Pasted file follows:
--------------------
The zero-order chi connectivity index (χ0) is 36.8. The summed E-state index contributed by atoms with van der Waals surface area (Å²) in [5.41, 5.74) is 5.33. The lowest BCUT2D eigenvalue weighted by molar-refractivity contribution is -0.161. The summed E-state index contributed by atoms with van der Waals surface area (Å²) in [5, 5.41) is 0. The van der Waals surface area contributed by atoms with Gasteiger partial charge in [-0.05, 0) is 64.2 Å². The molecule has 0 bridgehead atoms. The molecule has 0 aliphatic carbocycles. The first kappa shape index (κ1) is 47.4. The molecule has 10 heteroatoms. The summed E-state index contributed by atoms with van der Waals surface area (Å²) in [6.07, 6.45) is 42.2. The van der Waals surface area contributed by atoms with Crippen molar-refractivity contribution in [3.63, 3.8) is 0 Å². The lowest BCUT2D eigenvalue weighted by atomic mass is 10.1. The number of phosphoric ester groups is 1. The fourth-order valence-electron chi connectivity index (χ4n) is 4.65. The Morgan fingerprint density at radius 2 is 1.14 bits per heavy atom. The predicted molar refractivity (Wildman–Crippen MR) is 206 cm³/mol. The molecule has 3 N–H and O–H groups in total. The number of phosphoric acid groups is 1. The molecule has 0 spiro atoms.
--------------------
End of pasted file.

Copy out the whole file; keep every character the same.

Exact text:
The zero-order chi connectivity index (χ0) is 36.8. The summed E-state index contributed by atoms with van der Waals surface area (Å²) in [5.41, 5.74) is 5.33. The lowest BCUT2D eigenvalue weighted by molar-refractivity contribution is -0.161. The summed E-state index contributed by atoms with van der Waals surface area (Å²) in [5, 5.41) is 0. The van der Waals surface area contributed by atoms with Gasteiger partial charge in [-0.05, 0) is 64.2 Å². The molecule has 0 bridgehead atoms. The molecule has 0 aliphatic carbocycles. The first kappa shape index (κ1) is 47.4. The molecule has 10 heteroatoms. The summed E-state index contributed by atoms with van der Waals surface area (Å²) in [6.07, 6.45) is 42.2. The van der Waals surface area contributed by atoms with Crippen molar-refractivity contribution in [3.63, 3.8) is 0 Å². The lowest BCUT2D eigenvalue weighted by atomic mass is 10.1. The number of phosphoric ester groups is 1. The fourth-order valence-electron chi connectivity index (χ4n) is 4.65. The Morgan fingerprint density at radius 2 is 1.14 bits per heavy atom. The predicted molar refractivity (Wildman–Crippen MR) is 206 cm³/mol. The molecule has 3 N–H and O–H groups in total. The number of phosphoric acid groups is 1. The molecule has 0 spiro atoms.